(Photo credit SAUL LOEB/AFP/Getty Images)

Ohio Senator Rob Portman: "I can no longer support [Trump]."

(AP Photo/Alex Brandon, File)

Colorado Representative Mike Coffman: Donald Trump should withdraw "for the good of the country."

(Photo By Brent Lewis/The Denver Post via Getty Images)

Missouri Representative Ann Wagner: "I withdraw my endorsement and call for Governor Pence to take the lead" in the race.

(Photo via REUTERS/Gary Cameron)

Nevada Representative Joe Heck: "I believe our only option is to formally ask Mr. Trump to step down."

(AP Photo/Julie Jacobson)

Arizona Senator Jeff Flake: Donald Trump is "wrong about his level of support. He needs to withdraw from the race."

(AP Photo/Ross D. Franklin, File)

Virginia Representative Barbara Comstock: Trump's remarks were "disgusting, vile, and disqualifying."

(Photo by Jahi Chikwendiu/The Washington Post via Getty Images)

Illinois Senator Mark Kirk: Donald Trump is a "malignant clown — unprepared and unfit to be president of the United States."

(AP Photo/M. Spencer Green, File)

Alaska Senator Dan Sullivan: "I will support Governor Mike Pence for President."

Andrew Harrer/Bloomberg via Getty Images

Colorado Senator Cory Gardner: Donald Trump's flaws are "beyond mere moral shortcomings ... I cannot and will not support someone who brags about degrading and assaulting women."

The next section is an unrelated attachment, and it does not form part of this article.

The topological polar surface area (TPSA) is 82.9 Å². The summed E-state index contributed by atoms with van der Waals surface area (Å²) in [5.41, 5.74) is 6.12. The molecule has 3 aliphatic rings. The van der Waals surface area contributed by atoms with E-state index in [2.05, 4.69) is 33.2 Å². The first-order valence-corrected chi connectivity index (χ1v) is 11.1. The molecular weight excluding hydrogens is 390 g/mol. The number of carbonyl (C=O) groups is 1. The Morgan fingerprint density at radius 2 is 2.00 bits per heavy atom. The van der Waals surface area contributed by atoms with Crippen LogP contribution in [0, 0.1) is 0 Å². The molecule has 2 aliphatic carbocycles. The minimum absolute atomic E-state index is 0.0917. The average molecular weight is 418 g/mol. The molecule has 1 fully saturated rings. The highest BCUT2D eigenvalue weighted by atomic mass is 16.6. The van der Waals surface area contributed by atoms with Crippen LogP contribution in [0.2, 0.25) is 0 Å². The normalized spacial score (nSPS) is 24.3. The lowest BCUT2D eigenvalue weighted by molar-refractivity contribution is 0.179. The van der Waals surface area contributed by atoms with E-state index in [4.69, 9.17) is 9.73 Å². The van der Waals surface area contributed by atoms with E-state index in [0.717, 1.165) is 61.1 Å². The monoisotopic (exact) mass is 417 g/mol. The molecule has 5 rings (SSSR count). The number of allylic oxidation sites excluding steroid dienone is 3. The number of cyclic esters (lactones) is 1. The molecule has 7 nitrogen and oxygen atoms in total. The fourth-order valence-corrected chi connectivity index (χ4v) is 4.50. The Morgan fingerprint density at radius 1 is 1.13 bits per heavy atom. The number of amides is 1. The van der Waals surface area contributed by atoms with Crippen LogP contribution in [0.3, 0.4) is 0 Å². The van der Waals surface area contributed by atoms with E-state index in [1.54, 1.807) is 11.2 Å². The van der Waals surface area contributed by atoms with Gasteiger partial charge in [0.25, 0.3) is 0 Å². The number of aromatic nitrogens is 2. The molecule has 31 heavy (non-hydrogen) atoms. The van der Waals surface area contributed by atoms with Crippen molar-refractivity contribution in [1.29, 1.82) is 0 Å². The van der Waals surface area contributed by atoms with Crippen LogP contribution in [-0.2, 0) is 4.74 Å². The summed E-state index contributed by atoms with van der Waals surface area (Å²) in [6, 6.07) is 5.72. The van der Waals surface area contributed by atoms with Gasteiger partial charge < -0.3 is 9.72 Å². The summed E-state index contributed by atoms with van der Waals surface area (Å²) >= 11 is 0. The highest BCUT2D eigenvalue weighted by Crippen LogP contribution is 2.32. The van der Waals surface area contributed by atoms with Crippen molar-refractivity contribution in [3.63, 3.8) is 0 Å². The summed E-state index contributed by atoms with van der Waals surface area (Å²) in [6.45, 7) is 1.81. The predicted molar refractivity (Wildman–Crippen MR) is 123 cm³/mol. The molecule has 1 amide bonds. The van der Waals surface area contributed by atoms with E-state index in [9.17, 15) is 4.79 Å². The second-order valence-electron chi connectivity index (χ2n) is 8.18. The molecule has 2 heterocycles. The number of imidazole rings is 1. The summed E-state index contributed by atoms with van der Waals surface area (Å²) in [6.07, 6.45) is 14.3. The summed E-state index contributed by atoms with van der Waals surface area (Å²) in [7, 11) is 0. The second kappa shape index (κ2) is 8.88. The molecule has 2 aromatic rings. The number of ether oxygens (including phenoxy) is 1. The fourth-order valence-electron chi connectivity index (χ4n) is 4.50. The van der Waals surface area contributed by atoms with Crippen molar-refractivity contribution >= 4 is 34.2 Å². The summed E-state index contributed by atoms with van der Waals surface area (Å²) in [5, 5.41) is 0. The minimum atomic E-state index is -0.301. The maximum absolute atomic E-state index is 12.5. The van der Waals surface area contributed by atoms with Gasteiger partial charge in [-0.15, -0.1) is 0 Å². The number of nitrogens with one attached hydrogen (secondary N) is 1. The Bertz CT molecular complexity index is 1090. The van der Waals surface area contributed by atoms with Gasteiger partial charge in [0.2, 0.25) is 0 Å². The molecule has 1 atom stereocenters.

(Photo by Samuel Corum/Anadolu Agency/Getty Images)

New Jersey Representative Scott Garrett: Has stated he is "appalled" by Trump's actions.

(Photo by Andrew Harrer/Bloomberg via Getty Images)

Nebraska Senator Deb Fischer: "It would be wise for [Trump] to step aside."

(AP Photo/J. Scott Applewhite)

South Dakota Governor Dennis Daugaard: "Enough is enough. Donald Trump should withdraw in favor of Governor Mike Pence."

(AP Photo/James Nord)

Former New York Governor George Pataki: "Enough! [Trump] needs to step down."

(Photo by Alex Wong/Getty Images)

Former GOP presidential candidate Carly Fiorina: "Donald Trump does not represent me or my party."

(AP Photo/Michael Conroy)

Michigan Representative Fred Upton: Donald Trump needs to "step down."

(Photo by Andrew Harrer/Bloomberg via Getty Images)

Tennessee Governor Bill Haslam: Trump should "step aside and let Gov. Mike Pence assume the role as the party's nominee."

(Photo by Jason Davis/Getty Images)

Utah Governor Gary Herbert: "I will not vote for Trump."

(Photo by James MacDonald/Bloomberg via Getty Images)

Alabama Governor Robert Bentley: "I cannot and will not vote for Donald Trump."

(AP Photo/Brynn Anderson)

California Representative Steve Knight: Trump's comments were "inexcusable."

(Photo by Andrew Harrer/Bloomberg via Getty Images)


Beck was previously a host on Fox News, yet he left the Republican party last year because it wasn't conservative enough.

Some supporters were alarmed by what they thought was an endorsement for Clinton.

But on Tuesday, Beck tried to dispel those rumors. He said Clinton isn't a moral choice either and, instead of choosing "the lesser of two evils," he won't be voting for either candidate.

He wrote, "Neither candidate is even close to what I expect and, as a citizen, demand from our leadership."

Instead, Beck said if the election were today, he'd vote for Constitution party candidate Darrell Castle –– though he didn't officially endorse him, either.